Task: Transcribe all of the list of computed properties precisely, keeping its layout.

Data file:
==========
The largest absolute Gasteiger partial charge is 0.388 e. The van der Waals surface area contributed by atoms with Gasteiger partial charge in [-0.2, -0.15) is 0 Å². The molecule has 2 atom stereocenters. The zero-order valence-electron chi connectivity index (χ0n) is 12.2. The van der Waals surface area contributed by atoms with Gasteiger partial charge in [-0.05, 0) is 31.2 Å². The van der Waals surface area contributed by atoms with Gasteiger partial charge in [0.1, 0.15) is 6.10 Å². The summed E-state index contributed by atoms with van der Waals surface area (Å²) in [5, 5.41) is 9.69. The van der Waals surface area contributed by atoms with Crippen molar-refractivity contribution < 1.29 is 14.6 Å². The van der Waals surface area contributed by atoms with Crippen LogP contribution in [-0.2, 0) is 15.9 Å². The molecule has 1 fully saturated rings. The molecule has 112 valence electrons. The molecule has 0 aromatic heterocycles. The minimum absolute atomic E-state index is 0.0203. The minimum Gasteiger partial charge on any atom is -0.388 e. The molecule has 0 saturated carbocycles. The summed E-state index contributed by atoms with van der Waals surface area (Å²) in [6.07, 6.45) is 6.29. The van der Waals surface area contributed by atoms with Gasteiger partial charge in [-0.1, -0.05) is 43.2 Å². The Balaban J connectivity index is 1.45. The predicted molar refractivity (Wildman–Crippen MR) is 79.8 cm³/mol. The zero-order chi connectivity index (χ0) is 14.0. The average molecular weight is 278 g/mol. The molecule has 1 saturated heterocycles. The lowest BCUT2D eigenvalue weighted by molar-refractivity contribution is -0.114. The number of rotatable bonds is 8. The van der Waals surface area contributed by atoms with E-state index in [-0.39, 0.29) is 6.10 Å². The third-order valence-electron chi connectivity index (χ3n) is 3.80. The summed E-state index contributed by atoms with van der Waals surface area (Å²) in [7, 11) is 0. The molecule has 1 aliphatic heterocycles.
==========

The largest absolute Gasteiger partial charge is 0.388 e. The van der Waals surface area contributed by atoms with Gasteiger partial charge in [-0.2, -0.15) is 0 Å². The molecule has 2 atom stereocenters. The zero-order valence-electron chi connectivity index (χ0n) is 12.2. The van der Waals surface area contributed by atoms with Gasteiger partial charge in [-0.05, 0) is 31.2 Å². The van der Waals surface area contributed by atoms with Gasteiger partial charge in [0.1, 0.15) is 6.10 Å². The summed E-state index contributed by atoms with van der Waals surface area (Å²) in [5, 5.41) is 9.69. The van der Waals surface area contributed by atoms with Crippen molar-refractivity contribution < 1.29 is 14.6 Å². The van der Waals surface area contributed by atoms with Crippen LogP contribution in [-0.2, 0) is 15.9 Å². The molecule has 1 fully saturated rings. The molecule has 112 valence electrons. The molecule has 0 aromatic heterocycles. The minimum absolute atomic E-state index is 0.0203. The minimum Gasteiger partial charge on any atom is -0.388 e. The molecule has 0 saturated carbocycles. The summed E-state index contributed by atoms with van der Waals surface area (Å²) in [6.07, 6.45) is 6.29. The van der Waals surface area contributed by atoms with Gasteiger partial charge in [-0.1, -0.05) is 43.2 Å². The Balaban J connectivity index is 1.45. The predicted molar refractivity (Wildman–Crippen MR) is 79.8 cm³/mol. The zero-order chi connectivity index (χ0) is 14.0. The average molecular weight is 278 g/mol. The molecule has 1 saturated heterocycles. The lowest BCUT2D eigenvalue weighted by molar-refractivity contribution is -0.114. The number of rotatable bonds is 8. The van der Waals surface area contributed by atoms with E-state index in [-0.39, 0.29) is 6.10 Å². The third-order valence-electron chi connectivity index (χ3n) is 3.80. The summed E-state index contributed by atoms with van der Waals surface area (Å²) in [7, 11) is 0. The molecule has 1 aliphatic heterocycles.